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Comment Re:My favourite thing about this (Score 2) 245

I was reading some interesting things earlier as a result of this story.

Apparently, you can run multiple instances of dosbox on a *nix OS, and with the right code patches compiled in, dosbox emulates NE2000 cards and properly does the system realtime clock. This would let you emulate a whole fleet of nodes on a virtual network that are able to communicate with each other, able to run original software. (Actual Wildcat!, for example) You can pipe the virtual serial from the dosbox instance to a serial device on the linux host, so if you REALLY wanted, there are all kinds of way you could attach real modems. Honestly though, connecting with telnet or ssh would be better. If you wanted the full experience though, using some kind of virtual modem over voip might be doable, so you dont need multiple physical lines, just a fat internet pipe.

(further reading)
https://www.archaicbinary.net/...
http://www.jacco2.dds.nl/samba...

The guy uses an ESXi server to do the virtual dosbox instances, but a linux box would work just as good.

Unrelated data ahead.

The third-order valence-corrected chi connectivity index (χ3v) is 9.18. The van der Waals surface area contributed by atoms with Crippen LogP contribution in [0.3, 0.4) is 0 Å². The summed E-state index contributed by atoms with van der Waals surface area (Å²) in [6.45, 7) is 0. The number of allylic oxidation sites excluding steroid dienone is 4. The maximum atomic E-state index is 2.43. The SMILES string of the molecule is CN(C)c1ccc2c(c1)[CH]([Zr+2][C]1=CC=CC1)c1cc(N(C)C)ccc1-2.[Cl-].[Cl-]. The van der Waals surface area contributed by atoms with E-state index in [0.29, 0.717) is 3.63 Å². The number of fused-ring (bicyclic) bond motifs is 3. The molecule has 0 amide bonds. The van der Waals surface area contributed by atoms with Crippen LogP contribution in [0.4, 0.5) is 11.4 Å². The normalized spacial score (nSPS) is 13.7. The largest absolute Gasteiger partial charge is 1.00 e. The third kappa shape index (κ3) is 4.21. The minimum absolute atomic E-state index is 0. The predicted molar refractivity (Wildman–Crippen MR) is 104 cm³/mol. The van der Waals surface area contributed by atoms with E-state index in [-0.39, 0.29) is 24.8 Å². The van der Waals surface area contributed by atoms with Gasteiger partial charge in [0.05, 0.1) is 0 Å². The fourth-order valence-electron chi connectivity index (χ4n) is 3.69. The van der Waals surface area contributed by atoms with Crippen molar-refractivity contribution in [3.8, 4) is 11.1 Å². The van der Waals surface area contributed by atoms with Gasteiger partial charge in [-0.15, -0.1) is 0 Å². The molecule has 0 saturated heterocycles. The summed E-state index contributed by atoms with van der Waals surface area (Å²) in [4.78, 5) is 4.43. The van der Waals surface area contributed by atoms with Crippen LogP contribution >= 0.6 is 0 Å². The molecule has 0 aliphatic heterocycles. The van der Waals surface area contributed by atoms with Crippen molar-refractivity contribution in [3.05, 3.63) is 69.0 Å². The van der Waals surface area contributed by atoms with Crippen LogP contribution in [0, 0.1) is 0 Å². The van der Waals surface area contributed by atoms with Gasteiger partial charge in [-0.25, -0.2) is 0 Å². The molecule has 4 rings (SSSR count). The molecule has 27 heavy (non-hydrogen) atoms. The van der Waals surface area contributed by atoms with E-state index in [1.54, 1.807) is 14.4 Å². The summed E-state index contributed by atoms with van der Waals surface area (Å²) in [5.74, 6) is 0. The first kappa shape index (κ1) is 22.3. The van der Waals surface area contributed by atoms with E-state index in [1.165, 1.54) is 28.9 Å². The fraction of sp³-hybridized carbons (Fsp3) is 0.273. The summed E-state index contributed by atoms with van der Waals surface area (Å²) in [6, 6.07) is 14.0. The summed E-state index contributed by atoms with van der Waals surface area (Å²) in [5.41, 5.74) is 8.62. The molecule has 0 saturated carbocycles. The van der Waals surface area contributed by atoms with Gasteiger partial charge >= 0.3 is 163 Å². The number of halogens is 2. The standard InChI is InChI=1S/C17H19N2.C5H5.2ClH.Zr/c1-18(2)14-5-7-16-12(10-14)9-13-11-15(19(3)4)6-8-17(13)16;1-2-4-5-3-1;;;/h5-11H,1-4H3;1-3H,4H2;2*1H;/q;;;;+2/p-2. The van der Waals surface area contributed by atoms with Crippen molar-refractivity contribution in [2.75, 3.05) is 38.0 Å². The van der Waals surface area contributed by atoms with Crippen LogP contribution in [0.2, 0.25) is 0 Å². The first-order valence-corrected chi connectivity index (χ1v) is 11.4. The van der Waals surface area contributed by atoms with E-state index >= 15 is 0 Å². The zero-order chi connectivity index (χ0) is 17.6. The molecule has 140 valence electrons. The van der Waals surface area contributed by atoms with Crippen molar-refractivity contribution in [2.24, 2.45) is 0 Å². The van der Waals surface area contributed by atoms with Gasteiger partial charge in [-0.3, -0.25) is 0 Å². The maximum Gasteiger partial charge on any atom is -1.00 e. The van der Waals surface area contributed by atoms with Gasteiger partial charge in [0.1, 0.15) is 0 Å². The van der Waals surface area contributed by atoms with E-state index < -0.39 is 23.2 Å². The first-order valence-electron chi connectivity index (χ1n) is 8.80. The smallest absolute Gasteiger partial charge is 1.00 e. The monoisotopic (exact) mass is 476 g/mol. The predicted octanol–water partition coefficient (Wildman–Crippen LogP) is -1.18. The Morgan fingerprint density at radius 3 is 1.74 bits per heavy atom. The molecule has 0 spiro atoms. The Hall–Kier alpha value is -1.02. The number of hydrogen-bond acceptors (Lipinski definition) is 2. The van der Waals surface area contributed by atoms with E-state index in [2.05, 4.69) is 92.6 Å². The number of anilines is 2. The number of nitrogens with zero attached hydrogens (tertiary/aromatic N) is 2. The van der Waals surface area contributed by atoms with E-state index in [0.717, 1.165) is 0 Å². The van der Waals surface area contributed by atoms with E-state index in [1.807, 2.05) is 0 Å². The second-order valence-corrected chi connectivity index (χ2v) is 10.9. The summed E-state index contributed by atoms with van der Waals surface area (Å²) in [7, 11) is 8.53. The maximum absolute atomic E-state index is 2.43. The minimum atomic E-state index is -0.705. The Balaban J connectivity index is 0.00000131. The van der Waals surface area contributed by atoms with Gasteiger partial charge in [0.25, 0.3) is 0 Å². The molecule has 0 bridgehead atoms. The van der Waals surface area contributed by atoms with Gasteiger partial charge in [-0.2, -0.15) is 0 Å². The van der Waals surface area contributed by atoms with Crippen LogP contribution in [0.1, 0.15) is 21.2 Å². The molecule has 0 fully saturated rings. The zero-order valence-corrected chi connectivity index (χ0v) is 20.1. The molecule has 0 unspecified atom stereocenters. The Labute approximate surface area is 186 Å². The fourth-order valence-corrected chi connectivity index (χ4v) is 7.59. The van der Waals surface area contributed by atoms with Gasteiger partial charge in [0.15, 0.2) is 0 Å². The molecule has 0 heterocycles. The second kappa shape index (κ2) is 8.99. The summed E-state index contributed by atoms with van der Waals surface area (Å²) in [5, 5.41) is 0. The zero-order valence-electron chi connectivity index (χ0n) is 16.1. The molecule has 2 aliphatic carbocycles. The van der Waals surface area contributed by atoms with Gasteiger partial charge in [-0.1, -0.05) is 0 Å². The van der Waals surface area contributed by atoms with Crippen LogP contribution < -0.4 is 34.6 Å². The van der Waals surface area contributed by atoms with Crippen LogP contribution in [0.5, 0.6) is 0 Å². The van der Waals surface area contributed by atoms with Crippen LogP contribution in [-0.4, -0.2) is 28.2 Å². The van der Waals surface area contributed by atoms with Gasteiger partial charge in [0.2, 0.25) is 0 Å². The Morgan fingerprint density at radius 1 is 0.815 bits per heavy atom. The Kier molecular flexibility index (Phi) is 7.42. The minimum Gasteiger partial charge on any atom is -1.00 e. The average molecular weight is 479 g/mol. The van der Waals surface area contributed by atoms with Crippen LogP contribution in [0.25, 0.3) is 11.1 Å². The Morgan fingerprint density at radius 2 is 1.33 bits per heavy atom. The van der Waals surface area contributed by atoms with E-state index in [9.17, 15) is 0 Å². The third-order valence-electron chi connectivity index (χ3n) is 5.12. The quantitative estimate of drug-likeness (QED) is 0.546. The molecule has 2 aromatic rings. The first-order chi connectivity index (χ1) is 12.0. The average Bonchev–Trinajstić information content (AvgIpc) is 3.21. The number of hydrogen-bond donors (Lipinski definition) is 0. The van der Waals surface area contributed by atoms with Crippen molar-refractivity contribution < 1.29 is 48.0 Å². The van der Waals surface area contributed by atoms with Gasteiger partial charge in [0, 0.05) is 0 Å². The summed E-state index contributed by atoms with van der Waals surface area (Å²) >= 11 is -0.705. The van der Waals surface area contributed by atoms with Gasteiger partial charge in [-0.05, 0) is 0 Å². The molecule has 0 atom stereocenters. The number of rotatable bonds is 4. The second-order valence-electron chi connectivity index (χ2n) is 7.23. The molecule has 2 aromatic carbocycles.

4 or more such virtual systems could be run on something like a consumer grade NAS (400 to 800mhz ARM processor and 1 to 2gb RAM with a pretty big spinny disk running linux), and several of those could be stuck on a shelf next to each other without major issue, and link the virtual networks together over an actual ethernet backbone between the boxes. The whole thing could be on a private network and routed out behind an actual router.

These days, a typical person could host a pretty intense BBS farm on the cheap if they knew what they were doing.

I am just imagining the silliness of a DMCA takedown notice being sent against a system that requires somebody to actually dial in.

Comment Makes me wonder... (Score 1) 245

A BBS style public messaging system, coupled with PGP/GPG public key sharing, could be an interesting thing.

People just logging in see nothing but cypher text if they dont have the right keys. Meaning the conversation is private, even from the sysop. If they manage their keys properly, and have valid chains of trust, it would be a good holdout against the loss of privacy in the modern world.